Composers > Inspiration > Max Reger - “In music, I owe everything to J.S. Bach”
by Georg Predota | June 7th, 2016

standard Max Reger
“In music, I owe everything to J.S. Bach”

Ft._1913_41aAlready a skilled pianist and organist, young Max Reger (1873-1916) saw performances of Meistersinger and Parsifal during his first Bayreuth pilgrimage. “When I heard Parsifal for the first time, as a fifteen-year-old, I cried for two weeks, and then I became a musician,” he later recalled. His teachers Adalbert Lindtner and Hugo Riemann, however, quickly corralled Reger’s early enthusiasm for Wager. “Bayreuth is poison for him,” they proclaimed, “let him study Bach and Beethoven until he is able to write in a decent and cohesive fashion.” Although Wagner’s influence is still evident in Reger’s highly chromatic harmonic language, the young composer obeyed his mentors and abandoned the Wagner obsession. He turned his attention to Johannes Brahms, who Reger eulogizes as one of the “milestones of our music.” Reger even sent Brahms one of his early works, and the old master responded with great cordiality and expressed interest in the young man’s compositions. It is hardly surprising that Reger’s early compositions display more than a noticeable Brahmsian influence.

Max Reger: Violin Sonata in D Major, Op. 3
A Viennese critic candidly gave his impressions of the young Max Reger. “In so many ways he reminded one of a thick-set German student, who drank from morning until night, and wrote colossal fugues with three subjects. He resembled a nervous and incoherent Bach, producing music as incessantly as he smoked thick cigars.” Under the tutelage of Hugo Riemann, Reger fundamentally changed his musical outlook. “J. S. Bach needs to be the foundation!” he writes, “We will find maximum freedom only in the rebirth of Bach.” In no time, Reger became one of the foremost composers of organ music of the twentieth century, and by universal consent, the true heir to the traditions of Johann Sebastian Bach. Although Reger’s frequent “juxtapositions of distant keys invoke an iridescent harmonic idiom, often within a bewilderingly chromatic sound-world, the contrapuntal genius of his works for organ clearly reveal that he was singularly and profoundly influenced by the timeless legacy of J. S. Bach himself.”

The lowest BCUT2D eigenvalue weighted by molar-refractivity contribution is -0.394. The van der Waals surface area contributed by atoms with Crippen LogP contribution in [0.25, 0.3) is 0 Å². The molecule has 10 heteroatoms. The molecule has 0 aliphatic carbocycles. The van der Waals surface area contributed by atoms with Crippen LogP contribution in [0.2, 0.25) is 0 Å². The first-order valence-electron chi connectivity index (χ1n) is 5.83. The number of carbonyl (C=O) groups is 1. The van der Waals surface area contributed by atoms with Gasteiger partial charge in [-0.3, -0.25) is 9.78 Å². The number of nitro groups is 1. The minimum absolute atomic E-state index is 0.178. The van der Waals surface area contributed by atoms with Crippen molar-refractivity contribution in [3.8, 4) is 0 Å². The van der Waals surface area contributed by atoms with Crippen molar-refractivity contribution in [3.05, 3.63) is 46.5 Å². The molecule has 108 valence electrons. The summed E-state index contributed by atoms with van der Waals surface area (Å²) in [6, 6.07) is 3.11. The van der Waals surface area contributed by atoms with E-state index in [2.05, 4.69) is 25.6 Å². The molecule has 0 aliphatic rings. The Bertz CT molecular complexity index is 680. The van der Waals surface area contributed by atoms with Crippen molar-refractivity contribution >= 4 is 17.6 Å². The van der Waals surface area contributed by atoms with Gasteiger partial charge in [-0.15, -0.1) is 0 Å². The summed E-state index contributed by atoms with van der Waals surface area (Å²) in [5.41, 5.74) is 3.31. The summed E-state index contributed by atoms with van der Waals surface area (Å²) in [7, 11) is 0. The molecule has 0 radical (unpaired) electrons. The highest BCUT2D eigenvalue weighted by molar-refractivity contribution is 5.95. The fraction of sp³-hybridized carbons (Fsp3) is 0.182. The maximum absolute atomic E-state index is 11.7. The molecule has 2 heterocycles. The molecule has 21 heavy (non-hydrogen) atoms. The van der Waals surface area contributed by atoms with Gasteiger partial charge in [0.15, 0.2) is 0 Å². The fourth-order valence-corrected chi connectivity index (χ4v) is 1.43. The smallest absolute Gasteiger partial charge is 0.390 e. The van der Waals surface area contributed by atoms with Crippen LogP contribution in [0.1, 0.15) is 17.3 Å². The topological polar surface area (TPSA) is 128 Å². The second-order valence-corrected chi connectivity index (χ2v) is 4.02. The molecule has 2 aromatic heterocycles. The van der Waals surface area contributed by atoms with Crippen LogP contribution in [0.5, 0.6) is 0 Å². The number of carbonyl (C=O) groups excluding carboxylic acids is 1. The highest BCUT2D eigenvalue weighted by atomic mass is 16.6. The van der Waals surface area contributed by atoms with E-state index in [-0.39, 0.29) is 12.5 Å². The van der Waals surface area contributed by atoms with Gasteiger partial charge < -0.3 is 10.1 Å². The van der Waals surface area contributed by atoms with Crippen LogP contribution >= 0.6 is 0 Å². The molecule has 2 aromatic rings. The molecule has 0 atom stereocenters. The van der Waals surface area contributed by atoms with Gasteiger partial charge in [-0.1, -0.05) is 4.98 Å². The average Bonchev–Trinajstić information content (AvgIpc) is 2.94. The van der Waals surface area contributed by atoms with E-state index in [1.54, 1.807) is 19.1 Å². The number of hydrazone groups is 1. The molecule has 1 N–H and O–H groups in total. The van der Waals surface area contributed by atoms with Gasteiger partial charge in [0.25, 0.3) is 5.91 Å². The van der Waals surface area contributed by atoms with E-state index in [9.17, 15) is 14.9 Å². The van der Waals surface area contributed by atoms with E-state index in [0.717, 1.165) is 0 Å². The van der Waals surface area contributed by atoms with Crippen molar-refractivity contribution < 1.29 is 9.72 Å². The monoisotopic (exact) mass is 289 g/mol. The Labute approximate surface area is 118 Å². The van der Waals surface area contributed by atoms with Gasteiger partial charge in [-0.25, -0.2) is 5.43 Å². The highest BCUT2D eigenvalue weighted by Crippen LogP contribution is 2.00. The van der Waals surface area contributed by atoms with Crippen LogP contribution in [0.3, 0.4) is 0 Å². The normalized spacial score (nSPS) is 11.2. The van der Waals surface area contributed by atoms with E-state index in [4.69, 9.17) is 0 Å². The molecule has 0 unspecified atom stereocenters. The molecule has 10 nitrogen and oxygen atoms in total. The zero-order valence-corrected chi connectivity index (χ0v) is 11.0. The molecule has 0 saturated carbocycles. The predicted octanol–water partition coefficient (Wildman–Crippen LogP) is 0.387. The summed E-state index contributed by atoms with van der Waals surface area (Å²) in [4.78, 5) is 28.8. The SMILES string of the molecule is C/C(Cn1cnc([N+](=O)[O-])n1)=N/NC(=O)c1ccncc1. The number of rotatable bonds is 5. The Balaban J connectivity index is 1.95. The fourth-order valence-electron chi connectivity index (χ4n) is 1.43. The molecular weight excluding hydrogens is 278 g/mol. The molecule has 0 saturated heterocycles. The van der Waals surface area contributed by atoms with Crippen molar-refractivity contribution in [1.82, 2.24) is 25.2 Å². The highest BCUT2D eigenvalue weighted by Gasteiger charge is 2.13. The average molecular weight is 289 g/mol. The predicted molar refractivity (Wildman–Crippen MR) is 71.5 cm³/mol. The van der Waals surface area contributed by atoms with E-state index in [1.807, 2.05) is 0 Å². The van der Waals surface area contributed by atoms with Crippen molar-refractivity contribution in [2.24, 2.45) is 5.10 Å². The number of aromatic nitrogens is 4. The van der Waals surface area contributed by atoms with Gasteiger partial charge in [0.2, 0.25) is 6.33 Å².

Max Reger: Prelude and Fugue in E minor, Op. 69 No. 1 and 2
While the music of Max Reger simultaneously looks backwards to Bach and Brahms, it simultaneously also looks forward to Berg and Schoenberg. In fact, Reger proudly embraces both tradition and innovation. Alban Berg suggested, “Reger favors a rather free construction, which, as he says, is reminiscent of prose. This is the only reason for his music’s relative lack of popularity, neither of the other musical attributes of his thematic writing, nor his harmony, nor his contrapuntal writing, are likely to keep his musical language from being understood.” Composed in 1904, and premiered in Cologne on 15 October 1907, the Variations and Fugue on a Theme by Hiller, Op. 100 “constitutes a bridge between the developmental techniques found in Brahms’ Variations on a Theme of Haydn, Op. 56 (1873) and Schoenberg’s Variations for Orchestra, Op. 31(1928).” The work presents the theme based on a melody by the 18th-century composer Johann Adam Hiller, followed by eleven variations and a concluding fugue. Heavily influenced by Brahms in style and sound and Wagnerian chromatic harmony, the fugue pays unabashed homage to J. S. Bach.

Max Reger: Variations and Fugue on a Theme of J.A. Hiller, Op. 100

Throughout his career, Max Reger had a highly acrimonious relationship with the musical press. Foremost among his critics was Rudolf Louis, who worked for the Münchener Neueste Nachrichten. He considered Reger’s music as belonging to a “cult of ugliness for its own sake.” After a particularly savage review, Reger famously responded, “I am sitting in the smallest room of my house. I have your review before me. In a moment it will be behind me.” Yet on very rare occasions, Louis was downright complimentary. Regarding the slow movement of Reger’s first clarinet sonata, the critic called it “one of the best pieces Reger has ever written.” The work premiered on 18 April 1902, and Adalbert Lindtner wrote, “…most of all we were delighted by the catchy and gracious second movement with its wonderfully sweet sostenuto episode, and the creator of this work, which is full of longing, sang himself into everyone’s heart.”

Max Reger: Clarinet Sonata in A-Flat Major, Op. 49, No. 1

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